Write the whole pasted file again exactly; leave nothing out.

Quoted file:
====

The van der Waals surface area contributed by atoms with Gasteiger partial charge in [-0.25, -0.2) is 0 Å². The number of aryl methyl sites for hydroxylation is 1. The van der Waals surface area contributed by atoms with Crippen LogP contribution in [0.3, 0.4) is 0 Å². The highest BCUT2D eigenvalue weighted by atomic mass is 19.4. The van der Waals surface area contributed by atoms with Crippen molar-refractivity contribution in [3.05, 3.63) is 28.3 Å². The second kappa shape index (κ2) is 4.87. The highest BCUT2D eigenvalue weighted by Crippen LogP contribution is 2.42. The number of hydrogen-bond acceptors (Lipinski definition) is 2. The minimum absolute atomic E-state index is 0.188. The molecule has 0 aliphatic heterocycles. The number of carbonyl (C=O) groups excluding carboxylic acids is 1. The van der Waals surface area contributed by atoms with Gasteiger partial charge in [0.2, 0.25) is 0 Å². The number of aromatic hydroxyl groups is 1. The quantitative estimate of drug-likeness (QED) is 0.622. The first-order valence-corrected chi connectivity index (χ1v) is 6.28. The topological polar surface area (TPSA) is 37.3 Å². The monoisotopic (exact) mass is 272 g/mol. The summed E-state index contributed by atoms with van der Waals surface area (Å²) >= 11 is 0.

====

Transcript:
The van der Waals surface area contributed by atoms with Gasteiger partial charge in [-0.25, -0.2) is 0 Å². The number of aryl methyl sites for hydroxylation is 1. The van der Waals surface area contributed by atoms with Crippen LogP contribution in [0.3, 0.4) is 0 Å². The highest BCUT2D eigenvalue weighted by atomic mass is 19.4. The van der Waals surface area contributed by atoms with Crippen molar-refractivity contribution in [3.05, 3.63) is 28.3 Å². The second kappa shape index (κ2) is 4.87. The highest BCUT2D eigenvalue weighted by Crippen LogP contribution is 2.42. The number of hydrogen-bond acceptors (Lipinski definition) is 2. The minimum absolute atomic E-state index is 0.188. The molecule has 0 aliphatic heterocycles. The number of carbonyl (C=O) groups excluding carboxylic acids is 1. The van der Waals surface area contributed by atoms with Gasteiger partial charge in [0.2, 0.25) is 0 Å². The number of aromatic hydroxyl groups is 1. The quantitative estimate of drug-likeness (QED) is 0.622. The first-order valence-corrected chi connectivity index (χ1v) is 6.28. The topological polar surface area (TPSA) is 37.3 Å². The monoisotopic (exact) mass is 272 g/mol. The summed E-state index contributed by atoms with van der Waals surface area (Å²) >= 11 is 0.